Just over 50% of 18-34 year olds are not actively encouraged to save into a pension by their employer, according to exclusive Aegon research.
The firm polled 380 adults with workplace pensions, of which one fifth identified as millennials. The findings show the stark difference between the behaviours and attitudes of millennials compared to the wider workforce.
Almost a quarter (23%) of the 18-34 year olds who took part did not know how much their employer was contributing to their pension. This compared with 21% of all respondents who were unaware of how much their employer was paying in, despite 97% being aware their employer was contributing.
From the millennials that took part in the survey, 41% said they were not aware they get tax relief on workplace pension contributions, compared to 22% of all people polled.
Almost half (49%) of people with workplace pensions said they paid 5% or more into their workplace pension, but this fell to just 29% among millennials.
However, 68% of millennials said it is very important for pensions to be a priority, and 27% said it is quite important. Meanwhile, among all participants polled, three quarters said it is very important to prioritise pension savings, compared with 22% who said it is quite important.
For millennials, saving for a property or a rainy day was at equal importance, at 48%, followed by 45% who said they prioritise saving for retirement.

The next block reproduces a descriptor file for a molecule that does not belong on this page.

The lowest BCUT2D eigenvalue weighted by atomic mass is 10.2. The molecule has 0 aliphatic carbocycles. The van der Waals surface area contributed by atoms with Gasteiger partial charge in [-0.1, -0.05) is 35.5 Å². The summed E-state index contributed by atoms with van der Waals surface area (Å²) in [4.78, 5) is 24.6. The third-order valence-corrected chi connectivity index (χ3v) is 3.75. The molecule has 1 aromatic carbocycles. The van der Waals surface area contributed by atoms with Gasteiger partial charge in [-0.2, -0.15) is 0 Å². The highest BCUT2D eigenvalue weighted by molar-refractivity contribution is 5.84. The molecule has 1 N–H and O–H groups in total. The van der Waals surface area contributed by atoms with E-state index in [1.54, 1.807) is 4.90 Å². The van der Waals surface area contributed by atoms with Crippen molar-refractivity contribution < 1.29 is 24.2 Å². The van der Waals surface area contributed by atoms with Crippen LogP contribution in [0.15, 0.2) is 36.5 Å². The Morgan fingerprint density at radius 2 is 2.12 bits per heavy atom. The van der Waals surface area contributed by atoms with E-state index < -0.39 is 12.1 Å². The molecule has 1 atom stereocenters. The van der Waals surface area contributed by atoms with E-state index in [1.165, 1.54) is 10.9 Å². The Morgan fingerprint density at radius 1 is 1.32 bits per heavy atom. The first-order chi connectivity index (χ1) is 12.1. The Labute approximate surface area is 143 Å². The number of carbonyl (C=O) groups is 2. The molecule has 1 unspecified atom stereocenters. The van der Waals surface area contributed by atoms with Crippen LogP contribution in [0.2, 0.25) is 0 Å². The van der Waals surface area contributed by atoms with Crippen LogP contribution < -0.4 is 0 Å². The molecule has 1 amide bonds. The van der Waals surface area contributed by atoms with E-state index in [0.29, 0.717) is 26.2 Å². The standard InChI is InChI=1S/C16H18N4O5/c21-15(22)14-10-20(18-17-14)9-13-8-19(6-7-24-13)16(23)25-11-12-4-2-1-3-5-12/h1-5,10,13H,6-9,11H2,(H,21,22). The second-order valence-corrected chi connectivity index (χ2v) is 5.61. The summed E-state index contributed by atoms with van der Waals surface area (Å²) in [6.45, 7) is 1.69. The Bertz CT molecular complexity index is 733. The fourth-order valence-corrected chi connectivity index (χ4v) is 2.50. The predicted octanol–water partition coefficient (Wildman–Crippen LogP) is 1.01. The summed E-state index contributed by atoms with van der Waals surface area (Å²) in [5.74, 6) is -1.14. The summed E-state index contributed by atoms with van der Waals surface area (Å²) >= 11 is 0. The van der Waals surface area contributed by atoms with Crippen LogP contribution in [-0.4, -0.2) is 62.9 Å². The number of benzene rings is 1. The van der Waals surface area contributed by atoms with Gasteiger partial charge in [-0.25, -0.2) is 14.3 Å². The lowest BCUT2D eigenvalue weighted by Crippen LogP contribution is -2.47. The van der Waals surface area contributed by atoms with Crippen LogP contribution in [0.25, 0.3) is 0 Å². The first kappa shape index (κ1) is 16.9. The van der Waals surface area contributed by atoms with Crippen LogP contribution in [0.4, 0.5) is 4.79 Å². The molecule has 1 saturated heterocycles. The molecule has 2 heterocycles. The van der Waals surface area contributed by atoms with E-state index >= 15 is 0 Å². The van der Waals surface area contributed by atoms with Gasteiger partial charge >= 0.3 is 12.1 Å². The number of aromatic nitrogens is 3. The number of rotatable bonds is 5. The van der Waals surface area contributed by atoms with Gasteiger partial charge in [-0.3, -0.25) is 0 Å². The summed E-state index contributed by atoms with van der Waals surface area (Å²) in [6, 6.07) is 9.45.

The top savings priority among the total number of participants differed, with 71% saying that saving for retirement was a priority.
This was followed by just under half (49%) of all respondents who said saving for a rainy day was a priority, and 30% who said they would put saving for a specific goal, such as a holiday or a car first.
Aegon head of pensions Kate Smith said while auto-enrolment gets people out of the starting blocks, it is only a small part of the solution for saving for retirement.
She commented: "As the main route for employees to save for retirement, the workplace is the perfect place to encourage employees to engage with pensions.
"We'd like to see more schemes ensuring employers are encouraging and engaging their younger employees to get into the habit of saving through their workplace pension.
She added that as millennial savings are spread so thinly, it is important this cohort saves enough for retirement to maximise pension contributions from their employer.
"This will give them a better chance to stay on track, to achieve their retirement aspirations," Smith added.
Millennials choose investment funds
Interestingly, the survey suggested that millennials are more likely than the wider adult pool to choose their own funds rather than remain in the default fund. Some 65% of millennials opted for the default fund, compared to 72% of the total respondents.
Some 30% of millennials said they picked their own investment funds, compared to just 20% of 35- to 44-year-olds, 15% of 45- to 54-year-olds, and under a quarter (23%) of 55- to 64-year-olds.
Smith further pointed out that millennials choosing investment funds is a promising sign the younger generation are getting more involved in retirement planning. Smith added: "The onset of pension digitisation might have made this more appealing to a more tech savvy generation. We hope for this trend to continue for generations to come."
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